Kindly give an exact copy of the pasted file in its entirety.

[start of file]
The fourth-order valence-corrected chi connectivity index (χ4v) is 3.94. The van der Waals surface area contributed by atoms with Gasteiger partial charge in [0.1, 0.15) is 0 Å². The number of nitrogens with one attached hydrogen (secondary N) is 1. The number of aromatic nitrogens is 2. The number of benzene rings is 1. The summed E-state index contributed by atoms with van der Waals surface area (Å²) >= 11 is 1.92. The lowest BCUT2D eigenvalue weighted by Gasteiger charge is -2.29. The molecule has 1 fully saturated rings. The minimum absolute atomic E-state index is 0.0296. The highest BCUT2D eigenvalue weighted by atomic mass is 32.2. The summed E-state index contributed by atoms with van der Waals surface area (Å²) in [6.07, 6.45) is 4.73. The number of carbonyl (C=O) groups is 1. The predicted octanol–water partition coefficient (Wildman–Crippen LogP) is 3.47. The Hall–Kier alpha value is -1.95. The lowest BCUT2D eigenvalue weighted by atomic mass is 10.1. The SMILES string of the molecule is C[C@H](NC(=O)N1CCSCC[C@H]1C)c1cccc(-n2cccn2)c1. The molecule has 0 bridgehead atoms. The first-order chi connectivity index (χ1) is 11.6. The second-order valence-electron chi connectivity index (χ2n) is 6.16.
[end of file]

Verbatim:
The fourth-order valence-corrected chi connectivity index (χ4v) is 3.94. The van der Waals surface area contributed by atoms with Gasteiger partial charge in [0.1, 0.15) is 0 Å². The number of nitrogens with one attached hydrogen (secondary N) is 1. The number of aromatic nitrogens is 2. The number of benzene rings is 1. The summed E-state index contributed by atoms with van der Waals surface area (Å²) >= 11 is 1.92. The lowest BCUT2D eigenvalue weighted by Gasteiger charge is -2.29. The molecule has 1 fully saturated rings. The minimum absolute atomic E-state index is 0.0296. The highest BCUT2D eigenvalue weighted by atomic mass is 32.2. The summed E-state index contributed by atoms with van der Waals surface area (Å²) in [6.07, 6.45) is 4.73. The number of carbonyl (C=O) groups is 1. The predicted octanol–water partition coefficient (Wildman–Crippen LogP) is 3.47. The Hall–Kier alpha value is -1.95. The lowest BCUT2D eigenvalue weighted by atomic mass is 10.1. The SMILES string of the molecule is C[C@H](NC(=O)N1CCSCC[C@H]1C)c1cccc(-n2cccn2)c1. The molecule has 0 bridgehead atoms. The first-order chi connectivity index (χ1) is 11.6. The second-order valence-electron chi connectivity index (χ2n) is 6.16.